Herbert Spencer
(1820–1903), philosopher * Jedediah Strutt (1726–1797), industrial pioneer * Gwen Taylor (born 1939), actress * Richard Turner (born 1940), artist and poet * Stuart Varney (born 1949) Economic Journalist for Fox News Channel

* Damien Walters (born 1982), stuntman , gymnast and free runner * Lucy Ward (born 1989), folk musician and songwriter * Joan Waste (1534–1556), blind martyr burned to death at age 22 * Alice Wheeldon (1866–1919) pacifist and anti-war campaigner. * John Whitehurst
John Whitehurst
(1713–1788), clockmaker and scientist * Dafydd Wigley
Dafydd Wigley
(born 1943), Plaid Cymru (Welsh Nationalist) politician * Sir Henry Wilmot (1831–1901), Victoria Cross
Victoria Cross
recipient * Joseph Wright (1734–1797), artist * Youngman , MC and vocalist * Dubzy MC ">

* ^ Matlock is generally considered the county town since the relocation of the Derbyshire
Derbyshire
County Council headquarters there in 1956.

REFERENCES

* ^ British Urban Pattern: Population Data (Epson) * ^ "Resident Population Estimates by Ethnic Group (Percentages)". Office for National Statistics. Retrieved 23 July 2010. * ^ " Derby
Derby
Cathedral". You & Yesterday. Retrieved 4 February 2008. * ^ Walker, Ian W (2000). Mercia and the Making of England
England
Sutton ISBN 0-7509-2131-5 . * ^ A B Lambert, Tim. "A brief history of Derby, Derbyshire, England". The History of the World. Retrieved 11 August 2011. * ^ Ekwall, Eilert (1960) . The Concise Oxford
Oxford
Dictionary of English Place Names (Fourth ed.). Oxford: Clarendon Press. p. 143. ISBN 0-19-869103-3 . * ^ The Rivers of Time Ron McKeown, ISBN 0-9530603-7-3 * ^ A B "W.G. and J.Strutt Ltd., of Belper, Derbyshire, cotton spinners". * ^ , Derby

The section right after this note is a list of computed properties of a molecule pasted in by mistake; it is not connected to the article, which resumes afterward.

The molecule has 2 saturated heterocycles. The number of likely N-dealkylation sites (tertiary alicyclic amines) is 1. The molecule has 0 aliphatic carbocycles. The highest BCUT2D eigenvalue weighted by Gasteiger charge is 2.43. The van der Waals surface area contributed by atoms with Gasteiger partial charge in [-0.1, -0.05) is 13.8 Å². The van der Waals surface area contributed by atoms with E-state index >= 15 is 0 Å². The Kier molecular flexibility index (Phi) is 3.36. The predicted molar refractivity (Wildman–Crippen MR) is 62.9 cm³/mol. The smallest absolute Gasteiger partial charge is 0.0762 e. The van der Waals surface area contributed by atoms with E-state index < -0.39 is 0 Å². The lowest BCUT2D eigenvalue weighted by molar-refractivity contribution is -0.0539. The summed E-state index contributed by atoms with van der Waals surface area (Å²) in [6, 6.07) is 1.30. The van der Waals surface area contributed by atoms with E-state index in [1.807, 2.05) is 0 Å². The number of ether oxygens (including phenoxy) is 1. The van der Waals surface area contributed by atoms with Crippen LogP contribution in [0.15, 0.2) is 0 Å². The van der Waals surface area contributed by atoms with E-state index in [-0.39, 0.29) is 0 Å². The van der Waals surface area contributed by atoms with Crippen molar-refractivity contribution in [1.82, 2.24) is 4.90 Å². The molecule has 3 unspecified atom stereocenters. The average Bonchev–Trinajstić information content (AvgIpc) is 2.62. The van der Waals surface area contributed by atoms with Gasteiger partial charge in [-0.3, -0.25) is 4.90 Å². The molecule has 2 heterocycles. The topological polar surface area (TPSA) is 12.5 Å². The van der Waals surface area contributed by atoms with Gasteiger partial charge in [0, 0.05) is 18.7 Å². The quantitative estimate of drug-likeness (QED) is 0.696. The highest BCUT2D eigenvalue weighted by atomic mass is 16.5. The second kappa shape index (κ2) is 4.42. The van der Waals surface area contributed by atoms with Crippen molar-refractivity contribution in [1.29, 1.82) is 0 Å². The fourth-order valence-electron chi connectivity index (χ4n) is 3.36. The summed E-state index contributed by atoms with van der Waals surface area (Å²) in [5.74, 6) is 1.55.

Derby
District: Total Population * ^ "About Cromford Mill". Retrieved 26 December 2012. * ^ " Cromford Mills – birthplace of the industrial revolution". Retrieved 26 December 2012. * ^ "The 1st water powered Cotton Spinning Mill in the World". Retrieved 26 December 2012. * ^ "Nothing ever happens in Sinfin". This is Sinfin. Retrieved 8 November 2014. * ^ http://www.visionofbritain.org.uk/data_cube_table_page.jsp?data_theme=T_POP&data_cube=N_TPop&u_id=10109700&c_id=10001043&add=N * ^ "DADARS: Detailed History 1911 to 1961". www.dadars.org.uk. Derby
Derby
& District Amateur Radio Society. Retrieved 4 February 2017. * ^ " Derby
Derby
Wireless Club". www.derbywirelessclub.org.uk. Derby Wireless Club. Retrieved 4 February 2017. * ^ " BBC
BBC
- World War One At Home, Midland Railway
Midland Railway
Works, Derby: The Night Lights Were Left On". BBC. * ^ "Facts and Statistics". www.derby.anglican.org. Diocese of Derby. Retrieved 4 February 2017. * ^ "No. 47246". The London Gazette
The London Gazette
. 14 June 1977. p. 7656. * ^ The Times. 29 July 1977 * ^ "Stories". Youandyesterday.co.uk. 27 July 1942. Retrieved 17 July 2010. * ^ The Local Government Commission for England
England
(June 2001). "Periodic electoral review of Derby: Final recommendations for ward boundaries in Derby" (PDF). Retrieved 4 February 2008. * ^ "Contact us". Rail Accident Investigation Branch. Retrieved 11 August 2011. . " Rail Accident Investigation Branch
Rail Accident Investigation Branch
Address The Wharf Stores Road Derby
Derby
DE21 4BA" * ^ "Department for Transport travel plan: Annexes". Department for Transport . Retrieved 11 August 2011. – They have offices in Woking and Derby * ^ "About us". Rail Accident Investigation Branch